Oxford backs historian after he’s criticized for saying guilt around British colonialism may have gone too farHistorians in the News
tags: colonialism, britain, Nigel Biggar
Oxford University has defended a professor after he was denounced by students as “bigoted” for writing a column in The Times in which he argued that guilt around British colonialism may have gone too far.
Nigel Biggar, regius professor of moral and pastoral theology, wrote that “strident anti-colonialists” could lead to a feeling of guilt which makes the public “vulnerable to wilful manipulation”.
Common Ground, a race rights group based in Oxford, yesterday described the column as “racist” and accused Professor Biggar of “whitewashing” the British empire.
A letter on the group’s website said “we stand in solidarity” with the those who have criticised Professor Biggar following his article.
They said the academic “implies that colonised societies had no political order prior to colonisation, invoking a racist, hackneyed, and fictional trope about the nature of pre-colonial societies”.
The campaign criticised the academic’s role in leading the university’s project on “Ethics and Empire”, which is analysing the impact of Britain’s imperial past. “We believe Nigel Biggar has shown himself to be an inauspicious and inappropriate leader for this project,” the group wrote.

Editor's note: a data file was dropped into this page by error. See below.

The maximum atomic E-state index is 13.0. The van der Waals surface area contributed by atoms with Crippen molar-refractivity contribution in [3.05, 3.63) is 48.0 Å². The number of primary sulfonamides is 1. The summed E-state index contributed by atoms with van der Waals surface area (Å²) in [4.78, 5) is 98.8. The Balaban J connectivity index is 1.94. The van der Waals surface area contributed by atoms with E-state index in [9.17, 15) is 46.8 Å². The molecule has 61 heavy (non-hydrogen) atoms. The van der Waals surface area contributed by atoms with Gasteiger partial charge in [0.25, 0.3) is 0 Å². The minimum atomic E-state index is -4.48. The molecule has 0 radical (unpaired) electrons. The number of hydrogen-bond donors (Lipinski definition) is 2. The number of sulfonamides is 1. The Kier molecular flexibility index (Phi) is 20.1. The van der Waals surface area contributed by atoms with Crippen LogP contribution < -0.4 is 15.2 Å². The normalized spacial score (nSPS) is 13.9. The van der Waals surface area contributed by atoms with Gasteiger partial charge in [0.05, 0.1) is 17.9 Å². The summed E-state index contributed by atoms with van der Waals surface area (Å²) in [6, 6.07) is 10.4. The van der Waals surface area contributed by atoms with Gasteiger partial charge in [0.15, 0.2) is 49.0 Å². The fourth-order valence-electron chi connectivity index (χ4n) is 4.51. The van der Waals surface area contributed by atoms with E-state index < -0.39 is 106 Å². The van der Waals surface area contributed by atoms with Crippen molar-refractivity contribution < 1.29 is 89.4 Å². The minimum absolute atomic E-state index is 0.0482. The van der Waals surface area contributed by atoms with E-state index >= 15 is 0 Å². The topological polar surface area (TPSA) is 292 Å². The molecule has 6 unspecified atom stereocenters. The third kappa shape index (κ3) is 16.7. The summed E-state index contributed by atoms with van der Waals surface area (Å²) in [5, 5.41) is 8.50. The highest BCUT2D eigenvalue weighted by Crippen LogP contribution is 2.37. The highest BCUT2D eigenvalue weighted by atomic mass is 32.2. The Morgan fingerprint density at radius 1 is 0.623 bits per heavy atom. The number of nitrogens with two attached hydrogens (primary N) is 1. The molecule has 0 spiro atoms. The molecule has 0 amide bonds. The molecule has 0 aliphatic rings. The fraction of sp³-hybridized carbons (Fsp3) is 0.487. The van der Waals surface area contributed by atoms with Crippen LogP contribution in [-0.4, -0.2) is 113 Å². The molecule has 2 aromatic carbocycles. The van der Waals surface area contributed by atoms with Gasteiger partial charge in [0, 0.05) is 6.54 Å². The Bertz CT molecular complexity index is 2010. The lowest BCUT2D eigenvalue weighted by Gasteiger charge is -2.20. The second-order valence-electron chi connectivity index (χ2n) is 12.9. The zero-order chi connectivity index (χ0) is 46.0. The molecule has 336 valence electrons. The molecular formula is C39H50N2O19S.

It also criticised Professor Biggar, director of the McDonald Centre for Theology, Ethics, and Public Life, for making a speech at the Oxford Union during which he defended Cecil Rhodes in the face of calls for a statue of the “British imperialist” to be removed from the university. ...
comments powered by Disqus
- Black Lives Matter Movement Prods Bethlehem and Other Districts to Review How History is Taught
- During the Civil War, the Enslaved Were Given an Especially Odious Job. The Pay Went to Their Owners.
- Riots Long Ago, Luxury Living Today
- Native Americans and Polynesians Met Around 1200 A.D.
- Campaign Urges NASA to Rename the John C. Stennis Space Center
- Historical Association Schools Teachers on White House History
- MIT Professor Tunney Lee, an Architect, Urban Planner, and Historian of Chinatown, Dies at 88
- Historian Adrian Miller on Denver’s Underrepresented Legacy of Black Culinary Excellence
- ‘If I tell people about what happened, I honor my ancestors.’ How the Pandemic is Helping a Slavery Historian Develop a K-12 Lesson Plan on African-American History
- In Memoriam: Historian and Politician Ivo Banac